Mountain bike tires on the other hand have knobbly edges that help to lift the inner tube away from the ground, limiting their exposure to debris.

Larger/wider tires are also better if you want to prolong the life of your inner tubes. The wider tires not only have more material to protect the inner tube but they are often run at a lower tire pressure. This means that the inner tube is less prone to punctures.

Mountain bikes in general are better at preserving inner tubes than road or gravel bikes. This is because mountain bikes either have full or rear suspension. This helps to relieve pressure on the inner tubes are you cycle over rough terrain.

If and how the inner tube is being stored

If you are storing your inner tubes at home for future use, then they can last much longer! However, there are many different factors to account for when it comes to storing inner tubes and making them last as long as they can.

The first thing to consider is the temperature at which the inner tube is being stored. A temperature either too high or too low can reduce the lifespan of the inner tube.  High temperatures break down the material itself, while low temperatures can freeze water droplets around the inner tube causing small microcracks.

Storing inner tubes in direct sunlight can also cause them to wear down faster. This is because UV light can break down the bonds holding the inner tube material together (both latex or butyl rubber). This happens over time but the more sunlight exposure the faster this will occur.

A very humid or moist storage location is also going to reduce the lifespan of your inner tubes, This is because moist conditions are more prone to the formation of mold, which can work away at the inner tube. Also, prolonged contact with water can change the shape of the inner tube, causing them to inflate in an uneven way.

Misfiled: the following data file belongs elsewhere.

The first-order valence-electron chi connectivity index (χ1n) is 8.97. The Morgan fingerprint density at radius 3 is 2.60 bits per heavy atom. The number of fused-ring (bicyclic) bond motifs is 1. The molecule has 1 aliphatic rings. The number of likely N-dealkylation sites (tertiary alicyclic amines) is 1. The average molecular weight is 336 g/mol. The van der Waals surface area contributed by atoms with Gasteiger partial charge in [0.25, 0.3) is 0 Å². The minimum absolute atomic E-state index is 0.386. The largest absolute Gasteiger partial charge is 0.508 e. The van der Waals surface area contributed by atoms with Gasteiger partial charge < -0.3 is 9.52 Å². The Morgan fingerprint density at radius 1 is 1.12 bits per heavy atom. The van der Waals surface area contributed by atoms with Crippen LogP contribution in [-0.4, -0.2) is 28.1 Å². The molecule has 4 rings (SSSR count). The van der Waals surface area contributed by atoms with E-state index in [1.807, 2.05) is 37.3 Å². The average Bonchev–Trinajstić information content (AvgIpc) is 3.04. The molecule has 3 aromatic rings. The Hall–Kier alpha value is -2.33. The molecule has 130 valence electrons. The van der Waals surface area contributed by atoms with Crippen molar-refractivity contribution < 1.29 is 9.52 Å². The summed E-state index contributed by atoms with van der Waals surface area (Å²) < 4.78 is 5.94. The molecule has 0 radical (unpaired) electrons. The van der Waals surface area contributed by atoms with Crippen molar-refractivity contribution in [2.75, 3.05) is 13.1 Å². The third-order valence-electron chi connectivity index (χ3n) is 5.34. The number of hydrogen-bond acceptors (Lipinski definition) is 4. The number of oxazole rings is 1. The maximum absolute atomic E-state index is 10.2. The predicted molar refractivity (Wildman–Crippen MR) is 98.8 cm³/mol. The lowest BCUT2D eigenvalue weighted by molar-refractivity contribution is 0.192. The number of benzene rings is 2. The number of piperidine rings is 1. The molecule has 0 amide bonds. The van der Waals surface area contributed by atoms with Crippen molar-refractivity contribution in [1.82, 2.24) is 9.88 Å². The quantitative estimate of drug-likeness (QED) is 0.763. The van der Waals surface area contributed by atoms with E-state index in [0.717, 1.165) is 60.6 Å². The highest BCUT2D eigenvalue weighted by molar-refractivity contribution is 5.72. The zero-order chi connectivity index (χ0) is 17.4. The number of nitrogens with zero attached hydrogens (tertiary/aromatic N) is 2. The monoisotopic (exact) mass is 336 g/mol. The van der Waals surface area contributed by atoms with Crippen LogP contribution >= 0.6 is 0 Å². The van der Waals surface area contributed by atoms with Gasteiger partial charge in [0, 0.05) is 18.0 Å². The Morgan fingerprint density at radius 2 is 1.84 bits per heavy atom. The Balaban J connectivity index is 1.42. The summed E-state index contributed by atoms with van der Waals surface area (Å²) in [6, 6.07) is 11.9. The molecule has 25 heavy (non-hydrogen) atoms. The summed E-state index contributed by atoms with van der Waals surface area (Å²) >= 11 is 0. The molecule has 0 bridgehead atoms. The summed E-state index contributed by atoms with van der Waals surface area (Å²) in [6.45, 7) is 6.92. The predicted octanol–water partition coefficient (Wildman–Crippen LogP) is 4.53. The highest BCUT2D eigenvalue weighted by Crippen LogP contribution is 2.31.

In this same way, exposure to other environmental factors such as dust, solvents, chemicals, or oils can also result in the material of the inner tube being damaged and not holding air as well as it should.

The best place to store an inner tube is somewhere that is dry, does not get too much direct sunlight and can be stored at room temperature. For example a chest of drawers or closet.

When actually storing your inner tubes, try placing them inside a plastic bag and then in a cardboard box. This will help to limit UV damage and ensure the tubing stays dry.

Some riders even advise putting baby powder (talcum powder) around the inner tube to help ensure no moisture is present and limit any damage. However, this is only really necessary if the inner tube is not new (as new tubes often come with their own powder on them anyway)

Finally, if you are planning to keep an inner tube inside a bike tire (for example on a bike that is going into storage), then it is helpful to ensure the inner tube is partially inflated, as this will help to keep the tubes rough shape over time and limit the buildup of debris inside the tube itself.

Do bike tubes expire?

In reality, bike inner tubes do not expire (or at least not in enough time for you to notice). Butyl rubber, the most common material used to make inner tubes, has been shown to last 89 years before starting to degrade providing it is kept at normal temperatures and in suitable conditions.

Certainly, manufacturers such as Continental do not advertise a set expiration date for their inner tubes. And in reality means that unless your tubes are very very old, you shouldn’t have to worry about them.